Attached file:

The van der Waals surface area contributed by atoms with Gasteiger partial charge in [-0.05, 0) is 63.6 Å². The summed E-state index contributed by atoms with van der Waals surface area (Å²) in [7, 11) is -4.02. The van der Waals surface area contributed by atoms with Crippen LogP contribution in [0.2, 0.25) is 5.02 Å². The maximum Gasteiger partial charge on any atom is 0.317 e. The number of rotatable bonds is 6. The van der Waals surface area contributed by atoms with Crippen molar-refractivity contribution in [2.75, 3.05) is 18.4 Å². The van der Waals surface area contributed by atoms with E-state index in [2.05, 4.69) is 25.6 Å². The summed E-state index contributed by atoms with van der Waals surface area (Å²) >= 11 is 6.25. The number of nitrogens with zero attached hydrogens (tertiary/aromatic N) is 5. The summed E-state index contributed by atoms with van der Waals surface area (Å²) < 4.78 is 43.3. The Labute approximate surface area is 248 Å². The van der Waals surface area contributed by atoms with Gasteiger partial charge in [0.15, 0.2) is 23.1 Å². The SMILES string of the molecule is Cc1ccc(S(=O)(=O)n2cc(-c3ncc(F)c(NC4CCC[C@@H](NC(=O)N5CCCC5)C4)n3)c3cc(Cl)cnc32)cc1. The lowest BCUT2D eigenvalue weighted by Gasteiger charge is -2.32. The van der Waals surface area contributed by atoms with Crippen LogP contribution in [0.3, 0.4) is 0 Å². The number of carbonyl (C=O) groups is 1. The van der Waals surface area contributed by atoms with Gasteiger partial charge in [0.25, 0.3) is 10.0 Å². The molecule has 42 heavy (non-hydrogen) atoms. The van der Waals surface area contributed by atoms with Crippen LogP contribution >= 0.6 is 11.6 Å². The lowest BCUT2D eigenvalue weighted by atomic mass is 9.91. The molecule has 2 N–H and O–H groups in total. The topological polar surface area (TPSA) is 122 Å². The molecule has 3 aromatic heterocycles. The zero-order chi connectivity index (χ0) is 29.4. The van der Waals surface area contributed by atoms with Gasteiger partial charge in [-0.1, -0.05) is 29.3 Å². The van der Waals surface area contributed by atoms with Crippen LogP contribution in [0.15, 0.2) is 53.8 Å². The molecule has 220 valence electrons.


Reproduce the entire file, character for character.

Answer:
The van der Waals surface area contributed by atoms with Gasteiger partial charge in [-0.05, 0) is 63.6 Å². The summed E-state index contributed by atoms with van der Waals surface area (Å²) in [7, 11) is -4.02. The van der Waals surface area contributed by atoms with Crippen LogP contribution in [0.2, 0.25) is 5.02 Å². The maximum Gasteiger partial charge on any atom is 0.317 e. The number of rotatable bonds is 6. The van der Waals surface area contributed by atoms with Crippen molar-refractivity contribution in [2.75, 3.05) is 18.4 Å². The van der Waals surface area contributed by atoms with E-state index in [2.05, 4.69) is 25.6 Å². The summed E-state index contributed by atoms with van der Waals surface area (Å²) >= 11 is 6.25. The number of nitrogens with zero attached hydrogens (tertiary/aromatic N) is 5. The summed E-state index contributed by atoms with van der Waals surface area (Å²) < 4.78 is 43.3. The Labute approximate surface area is 248 Å². The van der Waals surface area contributed by atoms with Gasteiger partial charge in [0.15, 0.2) is 23.1 Å². The SMILES string of the molecule is Cc1ccc(S(=O)(=O)n2cc(-c3ncc(F)c(NC4CCC[C@@H](NC(=O)N5CCCC5)C4)n3)c3cc(Cl)cnc32)cc1. The lowest BCUT2D eigenvalue weighted by Gasteiger charge is -2.32. The van der Waals surface area contributed by atoms with Crippen LogP contribution in [0.3, 0.4) is 0 Å². The number of carbonyl (C=O) groups is 1. The van der Waals surface area contributed by atoms with Gasteiger partial charge in [0.25, 0.3) is 10.0 Å². The molecule has 42 heavy (non-hydrogen) atoms. The van der Waals surface area contributed by atoms with Crippen LogP contribution >= 0.6 is 11.6 Å². The lowest BCUT2D eigenvalue weighted by atomic mass is 9.91. The molecule has 2 N–H and O–H groups in total. The topological polar surface area (TPSA) is 122 Å². The molecule has 3 aromatic heterocycles. The zero-order chi connectivity index (χ0) is 29.4. The van der Waals surface area contributed by atoms with Gasteiger partial charge in [-0.1, -0.05) is 29.3 Å². The van der Waals surface area contributed by atoms with Crippen LogP contribution in [0.15, 0.2) is 53.8 Å². The molecule has 220 valence electrons.